To keep the positive momentum throughout the three-day conference, FH arranged, among others, interviews with CTV Newsnet, a national news network. The network featured one of our profiled companies each day for four consecutive days during the week of the conference. FH organized a roster of companies and experts to appear on an hour-long biotech program on another national broadcaster, Report on Business Television (ROBTv).
FH developed a roster of pro-biotech scientists, dietitians and farmers - voices the public trusts - provided them with key messages and helped them prepare for interviews. FH arranged for them to be available to media at a moment’s notice, equipping them with pagers and coordinating their schedules, to provide an immediate counterpoint to any opposition initiative or misinformation.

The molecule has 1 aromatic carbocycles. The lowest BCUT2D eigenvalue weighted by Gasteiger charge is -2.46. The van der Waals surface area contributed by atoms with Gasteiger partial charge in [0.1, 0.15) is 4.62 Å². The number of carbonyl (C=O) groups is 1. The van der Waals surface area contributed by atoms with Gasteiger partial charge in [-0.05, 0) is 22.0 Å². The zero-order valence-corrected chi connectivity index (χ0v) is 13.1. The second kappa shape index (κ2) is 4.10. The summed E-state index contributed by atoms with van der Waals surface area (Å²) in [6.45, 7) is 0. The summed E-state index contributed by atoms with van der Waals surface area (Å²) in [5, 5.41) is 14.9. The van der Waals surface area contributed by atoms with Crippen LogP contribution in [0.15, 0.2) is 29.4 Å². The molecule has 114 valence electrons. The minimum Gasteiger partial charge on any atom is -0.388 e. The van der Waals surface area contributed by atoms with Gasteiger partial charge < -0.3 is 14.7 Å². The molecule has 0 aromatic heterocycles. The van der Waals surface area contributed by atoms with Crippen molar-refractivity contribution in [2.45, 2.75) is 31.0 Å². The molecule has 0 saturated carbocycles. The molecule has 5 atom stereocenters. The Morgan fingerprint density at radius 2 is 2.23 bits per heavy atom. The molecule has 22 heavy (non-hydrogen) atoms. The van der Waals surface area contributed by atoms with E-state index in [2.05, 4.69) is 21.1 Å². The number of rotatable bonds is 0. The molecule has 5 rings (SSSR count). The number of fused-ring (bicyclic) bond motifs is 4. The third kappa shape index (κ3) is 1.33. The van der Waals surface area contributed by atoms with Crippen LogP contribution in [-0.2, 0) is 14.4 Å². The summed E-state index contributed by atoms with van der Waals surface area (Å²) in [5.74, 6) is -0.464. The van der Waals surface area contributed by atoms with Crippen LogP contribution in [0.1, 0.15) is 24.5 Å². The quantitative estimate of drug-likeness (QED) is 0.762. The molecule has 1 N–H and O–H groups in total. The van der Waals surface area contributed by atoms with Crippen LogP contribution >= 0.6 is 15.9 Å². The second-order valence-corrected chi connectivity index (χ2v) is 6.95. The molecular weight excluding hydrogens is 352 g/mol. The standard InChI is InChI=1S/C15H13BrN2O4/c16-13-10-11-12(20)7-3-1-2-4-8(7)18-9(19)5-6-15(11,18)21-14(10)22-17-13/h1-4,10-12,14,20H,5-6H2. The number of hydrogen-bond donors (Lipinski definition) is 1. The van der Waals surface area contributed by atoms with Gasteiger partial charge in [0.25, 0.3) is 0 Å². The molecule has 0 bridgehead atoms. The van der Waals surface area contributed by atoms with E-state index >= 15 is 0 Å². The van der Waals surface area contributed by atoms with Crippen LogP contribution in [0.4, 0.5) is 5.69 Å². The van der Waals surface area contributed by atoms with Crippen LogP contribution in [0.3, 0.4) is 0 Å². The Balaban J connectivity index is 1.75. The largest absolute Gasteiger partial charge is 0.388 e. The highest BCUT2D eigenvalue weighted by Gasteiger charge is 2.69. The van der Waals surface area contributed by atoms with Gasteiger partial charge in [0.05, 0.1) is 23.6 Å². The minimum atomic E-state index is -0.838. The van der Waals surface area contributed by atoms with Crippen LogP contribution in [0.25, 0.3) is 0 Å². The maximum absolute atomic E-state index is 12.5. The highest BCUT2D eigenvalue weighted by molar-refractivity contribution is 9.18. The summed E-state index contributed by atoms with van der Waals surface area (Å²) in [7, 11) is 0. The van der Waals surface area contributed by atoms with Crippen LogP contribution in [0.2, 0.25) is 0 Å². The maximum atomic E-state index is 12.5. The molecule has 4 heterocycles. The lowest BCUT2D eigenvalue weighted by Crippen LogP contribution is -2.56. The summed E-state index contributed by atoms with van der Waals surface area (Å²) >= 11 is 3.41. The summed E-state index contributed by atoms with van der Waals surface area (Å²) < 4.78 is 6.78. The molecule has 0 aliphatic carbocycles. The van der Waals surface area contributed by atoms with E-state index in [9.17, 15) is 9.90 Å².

As seen in the accompanying video and publicity report, FH media relations efforts produced coverage that resulted in more than 26 million impressions. The media brunch was covered by two national television networks, The Canadian Broadcasting Corporation (CBC) and Global. The third national network, CTV, did an interview with Dr. Moore the morning following the brunch on CanadaAM, Canada’s most watched morning show. A fourth television broadcaster in the Toronto region, CITY TV, covered the event and carried a live interview with Dr. Moore on its all news channel.